Clayton Rothschild shares his perspective.
Breakfast tacos and a “cowboy-type” approach: When I spoke to Clayton Rothschild, these two things differentiated his story about CloudPano’s success over so many other entrepreneurial ventures.
“You’ve got to execute on the right things in the right ways with an agile, cowboy-type approach,” he said. Instead of diving into building a product just hoping the market needs it, he says you’ve got to pick up the phone to call customers.
Or in his case, you can schedule a pitch meeting and bring breakfast tacos.
CloudPano’s seven-figure revenue serves as proof that this philosophy is working. Rothschild is quick to say it’s not because his business is novel.
“The reason this got off the ground? It’s not so much about the idea. It’s the execution,” he said. “That’s the secret, in my opinion, to entrepreneurship.”
Where it began
Rothschild, founder of CloudPano (a member company at efactory), grew up with a computer in his room and began designing websites in lieu of playing at recess during elementary school.
Following a short career in accounting in Texas, he found himself drawn into tech consulting. On the side, he tried building a few businesses, but eventually it was friend and co-founder Zach Calhoon’s idea about creating virtual tours that took a toehold and exploded.
“A buddy reached out to me with this idea, and it just so happened that this one is the one that hit,” he said. “It’s totally different than anything else I’ve done.”
Rothschild’s partner, a former drill bit salesman, suggested the winning combination of a sales pitch to Coldwell Banker with breakfast tacos.
“He said, ‘I’ll bring in breakfast tacos Tuesday morning, show the demo, pitch it to the realtors and see if they want to buy it.’”
Out of the 30 realtors in the room, Rothschild recalls that about half signed up to indicate interest. Four ended up paying for the product.
“That was our first validation of the market, which is the first step before you build anything,” he said. “Second of all, it was the boost we needed.”
A story of growth
But Rothschild didn’t quit his day job right away. Instead, he kept building, digging and chipping away, making a $10 profit in the first year. After that, the growth snowballed each month before a major global disruption occurred: COVID-19.
For tech like CloudPano, though, COVID-19 resulted in higher demand for the product. Rothschild took a three-month leave from his other job to focus on CloudPano and see what would happen.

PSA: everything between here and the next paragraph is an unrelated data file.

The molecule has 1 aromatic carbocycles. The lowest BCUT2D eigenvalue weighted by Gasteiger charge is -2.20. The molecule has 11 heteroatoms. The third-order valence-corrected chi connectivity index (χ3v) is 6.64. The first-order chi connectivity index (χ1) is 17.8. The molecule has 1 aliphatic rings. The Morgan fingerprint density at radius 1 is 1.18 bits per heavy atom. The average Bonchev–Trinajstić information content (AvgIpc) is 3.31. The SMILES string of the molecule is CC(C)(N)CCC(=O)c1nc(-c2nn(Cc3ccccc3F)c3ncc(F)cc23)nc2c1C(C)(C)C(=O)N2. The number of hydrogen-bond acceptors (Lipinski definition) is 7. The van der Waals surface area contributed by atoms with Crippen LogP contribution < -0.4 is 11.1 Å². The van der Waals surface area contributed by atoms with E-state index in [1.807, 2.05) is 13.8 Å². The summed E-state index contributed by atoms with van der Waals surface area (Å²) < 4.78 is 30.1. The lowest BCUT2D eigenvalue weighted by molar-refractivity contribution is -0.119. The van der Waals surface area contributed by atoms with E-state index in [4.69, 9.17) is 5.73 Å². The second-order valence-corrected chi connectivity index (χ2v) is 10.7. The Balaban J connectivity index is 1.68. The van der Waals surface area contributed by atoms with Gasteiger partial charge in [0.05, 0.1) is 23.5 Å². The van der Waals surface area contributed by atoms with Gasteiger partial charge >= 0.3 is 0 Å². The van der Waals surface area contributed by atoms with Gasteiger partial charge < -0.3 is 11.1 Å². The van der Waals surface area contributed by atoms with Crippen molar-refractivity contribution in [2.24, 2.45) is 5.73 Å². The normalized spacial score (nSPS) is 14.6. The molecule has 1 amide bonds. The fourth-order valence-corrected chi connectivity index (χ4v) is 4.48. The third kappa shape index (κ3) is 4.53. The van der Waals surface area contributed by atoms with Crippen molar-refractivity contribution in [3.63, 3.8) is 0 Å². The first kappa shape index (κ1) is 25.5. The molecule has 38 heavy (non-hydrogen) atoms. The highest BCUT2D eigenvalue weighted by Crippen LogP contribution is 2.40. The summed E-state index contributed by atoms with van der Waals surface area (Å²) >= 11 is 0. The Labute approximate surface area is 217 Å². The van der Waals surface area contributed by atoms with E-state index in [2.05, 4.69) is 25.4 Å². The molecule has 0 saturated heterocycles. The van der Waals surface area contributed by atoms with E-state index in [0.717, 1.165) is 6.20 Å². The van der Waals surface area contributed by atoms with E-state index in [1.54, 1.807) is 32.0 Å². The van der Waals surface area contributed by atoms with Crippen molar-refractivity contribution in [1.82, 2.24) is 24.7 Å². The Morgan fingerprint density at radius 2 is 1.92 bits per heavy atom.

The company saw exponential growth, ultimately resulting in Rothschild quitting his day job, returning to his hometown of Springfield in August 2020.
Amidst stay-at-home orders and mask ordinances, it was not an ideal time for relocating his young family and meeting people. But he has been happy to rebuild and add to his network.
“Entrepreneurship is such an inherently emotional process,” he added. “So that’s also part of execution – having resilience, hope and optimism, too.”
CloudPano allows people to build virtual tours and get a feel for a space through an online or mobile experience. And CloudPano has had huge success, building major integrations with Realtor.com, Apartments.com, Zumper.com and most recently Zillow.com.
“My software lets people make those tours,” Rothschild said. “Photographers pull out their phone, stand in the middle of the room, rotate around, capture the space, click OK, go to the next room and they then chain those different scenes together to create a 3D model of that physical space.”
Currently, CloudPano has about 200,000 properties on the platform, with incredibly rich data available for each. This is the gold standard, helping the company to further set itself apart.
This data is in high demand and has many potential applications for growth, like e-commerce, construction and automotive.
While Rothschild is innovative, he’s not impulsive, and he doesn’t want to jump onto the next new thing just because he can.
“If you have customers paying you money, you have some kind of product market fit. And if you have not saturated that market yet, then don’t distract yourself with a completely different line of business.”
He said, that’s another part of executing well.